Imagine riding west on Washington Street where Liberty Place is today and seeing coffins in several styles being displayed in a glass exhibition window.
They were displayed there in the 1850s and 1860s. And the more expensive ones were elaborately hand-carved with intricate floral designs, a specialty, so said the late Joe McLaurin, local historian.
The coffin maker in this case was William D. Ussery (1811-1892).
In 1891, the Rocket newspaper in Rockingham advertised that merchant H. C. Watson, among his other dry goods, had just added a “full line of coffins and caskets and is arranging to get a hearse; and that he will supply the hearse free of charge to those buying a coffin from him.”
(A coffin is a tapered hexagonal or octagonal box. A casket is a rectangular box.)
Ussery in the 1850s had his coffin shop on the bottom floor of his house on Washington Street. The family lived above the shop. He “made about all the coffins for the section from $2 up,” according to the July 2, 1953, Rockingham Post-Dispatch.
Ussery’s occupation was “mechanic” and “coffin-maker.” He worked on mechanical devices such as buggies, wagons, waterwheels and grist mills. Ussery was also a blacksmith, carpenter, cabinet maker and builder of coffins.
McLaurin said Ussery’s coffins were considered among the finest in the entire area.
In 1854, Ussery charged from $3 to $8.50 for a coffin, and $1 to dig a grave and carry a corpse to it.
In 1868, prominent local farmer Mial Wall’s family paid $16 for his coffin. That same year, Col. Henry William Harrington’s family paid $20 for his.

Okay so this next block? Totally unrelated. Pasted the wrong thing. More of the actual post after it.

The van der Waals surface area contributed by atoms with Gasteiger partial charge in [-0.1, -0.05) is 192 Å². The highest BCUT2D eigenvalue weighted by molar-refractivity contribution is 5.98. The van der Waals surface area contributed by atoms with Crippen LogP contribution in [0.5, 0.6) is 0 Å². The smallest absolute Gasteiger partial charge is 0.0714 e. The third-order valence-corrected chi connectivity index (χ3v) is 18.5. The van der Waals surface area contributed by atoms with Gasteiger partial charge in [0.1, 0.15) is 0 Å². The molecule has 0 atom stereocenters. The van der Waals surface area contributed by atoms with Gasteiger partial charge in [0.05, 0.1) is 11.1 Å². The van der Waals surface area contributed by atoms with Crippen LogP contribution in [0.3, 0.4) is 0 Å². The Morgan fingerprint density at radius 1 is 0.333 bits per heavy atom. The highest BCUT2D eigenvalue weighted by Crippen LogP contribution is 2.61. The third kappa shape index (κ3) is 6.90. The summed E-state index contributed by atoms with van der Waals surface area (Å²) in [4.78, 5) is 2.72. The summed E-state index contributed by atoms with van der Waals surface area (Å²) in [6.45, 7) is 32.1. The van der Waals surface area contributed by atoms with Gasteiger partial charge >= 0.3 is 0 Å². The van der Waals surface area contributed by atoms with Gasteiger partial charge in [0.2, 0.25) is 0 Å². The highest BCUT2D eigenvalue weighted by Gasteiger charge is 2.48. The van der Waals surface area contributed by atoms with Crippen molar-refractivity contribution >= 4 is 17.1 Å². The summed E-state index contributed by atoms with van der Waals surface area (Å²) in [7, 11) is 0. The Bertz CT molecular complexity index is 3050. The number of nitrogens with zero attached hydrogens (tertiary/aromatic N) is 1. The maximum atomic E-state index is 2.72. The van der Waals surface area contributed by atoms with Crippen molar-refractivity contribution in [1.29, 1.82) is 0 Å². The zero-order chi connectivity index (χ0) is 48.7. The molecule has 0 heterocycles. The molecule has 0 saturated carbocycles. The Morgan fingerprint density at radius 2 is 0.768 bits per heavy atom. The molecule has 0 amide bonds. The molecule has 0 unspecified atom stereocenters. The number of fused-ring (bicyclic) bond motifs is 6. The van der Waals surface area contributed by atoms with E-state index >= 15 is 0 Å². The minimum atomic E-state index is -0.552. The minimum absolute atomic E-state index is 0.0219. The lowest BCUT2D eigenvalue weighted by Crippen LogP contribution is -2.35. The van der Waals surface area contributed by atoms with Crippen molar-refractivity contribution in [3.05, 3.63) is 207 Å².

Those fine coffins are all gone. If one exists, the Richmond County Historical Society would like to see it. They were buried before metal caskets and strong vaults were used to surround them.
In 1960, the tombstones of people buried in Old Town Cemetery (also known as Rockingham Graveyard or Terry Graveyard) were moved from the present site of Station One, Rockingham Fire Department, on South Lawrence Street, to a special section at Eastside Cemetery. Some caskets were moved. For example, the caskets of John Shortridge and his wife buried in the 1880s were moved to Mary Love Cemetery in Hamlet.
But for some, there was nothing to move except the tombstones, for those who had them. “Dust to dust” was fulfilled with the very early burials when the coffins and bodies blended in with the soil. Their elements remain.
Cadaver dogs were recently used in Rockingham to locate old burial sites. The dog handler said roots of trees near the graves absorb minerals – that are associated with human remains – by osmosis into the trees that the dogs can detect.